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Kaminsky was awakened by the ringing of the telephone:
<<Good morning inspector, this is Captain Asante speaking…>>
“It’s barely 6:30 in the morning! What on earth will he have to tell me that’s so important at this hour?” he thought.
And the commander, as if he had read his subordinate’s mind:
<<We are in America and not in Germany! You must get used to being on the alert, at all times, I am expecting you within an hour and a half in my office for something important.>>
The inspector stood with the handset in his hand beside his right ear and it took several seconds for him to realize that his superior had disconnected the line, without even saying goodbye.
<<African-American phone!”>>, he said to the handset, before placing it back on the device. He got up sleepily with his blond hair tousled and went to the bathroom. He did not eat breakfast and went down the street after calling the cab service from his home landline.
He waited a few minutes and the yellow public car arrived. Traffic on the streets was as usual heavy.
Crossing Manhattan’s East Village neighborhood he saw a mural that reminded him of the Berlin Wall and the days that spurred its final fall. They were his last days as a lieutenant in the service of the “Grenztruppen der DDR.”
He still had it all etched in his memory:
– It was a gray, dreary day in East Berlin, and the sun was struggling to peek out from behind a thick blanket of clouds. Czechoslovakia could no longer stand the brunt of the refugees and was threatening to close its borders. The pressure was becoming explosive and the situation in East Germany was getting out of hand. A multitude of seemingly disorderly groups continued to swarm the streets.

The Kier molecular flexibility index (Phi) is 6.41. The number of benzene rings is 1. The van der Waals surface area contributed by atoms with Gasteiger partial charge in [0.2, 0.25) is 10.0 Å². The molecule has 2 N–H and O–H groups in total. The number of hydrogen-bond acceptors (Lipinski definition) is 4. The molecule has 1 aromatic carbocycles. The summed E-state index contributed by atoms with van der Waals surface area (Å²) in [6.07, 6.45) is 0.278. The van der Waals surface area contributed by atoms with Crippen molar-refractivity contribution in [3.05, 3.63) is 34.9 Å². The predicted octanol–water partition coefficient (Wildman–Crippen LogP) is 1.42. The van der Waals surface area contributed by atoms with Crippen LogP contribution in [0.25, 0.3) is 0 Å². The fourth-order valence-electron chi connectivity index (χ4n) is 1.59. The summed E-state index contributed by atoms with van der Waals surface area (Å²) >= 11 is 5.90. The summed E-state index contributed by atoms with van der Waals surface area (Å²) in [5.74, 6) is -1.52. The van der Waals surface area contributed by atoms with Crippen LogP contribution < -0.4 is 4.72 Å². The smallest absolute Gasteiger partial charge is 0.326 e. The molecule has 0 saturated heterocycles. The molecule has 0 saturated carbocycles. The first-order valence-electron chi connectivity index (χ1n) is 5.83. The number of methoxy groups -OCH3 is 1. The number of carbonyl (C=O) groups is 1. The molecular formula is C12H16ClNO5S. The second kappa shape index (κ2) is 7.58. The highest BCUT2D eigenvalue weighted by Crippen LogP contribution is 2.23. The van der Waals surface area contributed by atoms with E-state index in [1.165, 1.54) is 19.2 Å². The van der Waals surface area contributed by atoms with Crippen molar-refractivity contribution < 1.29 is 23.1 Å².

A mimeograph appeared in the crowd, stating verbatim Schabowski’s statements, which had already been publicly announced on TV.
Multitudes of people, as if mad, tried to break down the wall with picks and clubs. Others shouted, chanted wildly and tried to climb over it in the most diverse ways.
There was nothing left for the soldiers guarding the wall to do but choose: call for reinforcements and fire on the crowd or raise the bar. Kaminsky chose not to order firing since he understood that by now the regime was dissolving and falling like the wall…-
<<We have arrived at our destination Sir>>, said the taxi driver twice because his customer seemed to be in a trance. In fact Kamiński shook his head as if he had been interrupted by a daydream. So he paid for the transportation service and after a few minutes found himself in Captain Victor Asante’s office inside the NPYD building.
<<Good morning Inspector, this is Lieutenant Eva Cammarata of the FBI. She will join you in the “Missing young women” investigation.>> The woman stood up to shake hands with her new colleague.
She was at least as tall as Kamiński: 5 feet 7 inches, dressed in a gray skirt suit, black sheer tights, and black loafers. She had medium dark hair, full lips, large dark eyes and a French nose.
“That’s crazy, she looks so much like my Italian ex-girlfriend,” Kaminsky thought, and the woman noticed his expression of astonishment.
<<But is she Italian? >>, the inspector asked.
<<My father is Sicilian, specifically from Syracuse, and my mother is American>>, Cammarata replied.
Asante interrupted them:
<<Well, be seated>>, inviting them with outstretched hands to the two chairs in front of him and smiled toward Kaminsky saying to him, in a mocking tone:
<<As you see inspector, ironically you happened to have a colleague who is practically Italian as your former flame.>>
Kaminsky, sitting down, smiled through gritted teeth.
<<I have already briefed Lieutenant Cammarata about the investigation. You will have a Cadillac at your disposal and don’t worry inspector because it will always be driven by your fellow motor enthusiast as well as your work in the FBI. Since, apparently she often prefers to use the Taxi>>, said Asante always in a mocking tone.
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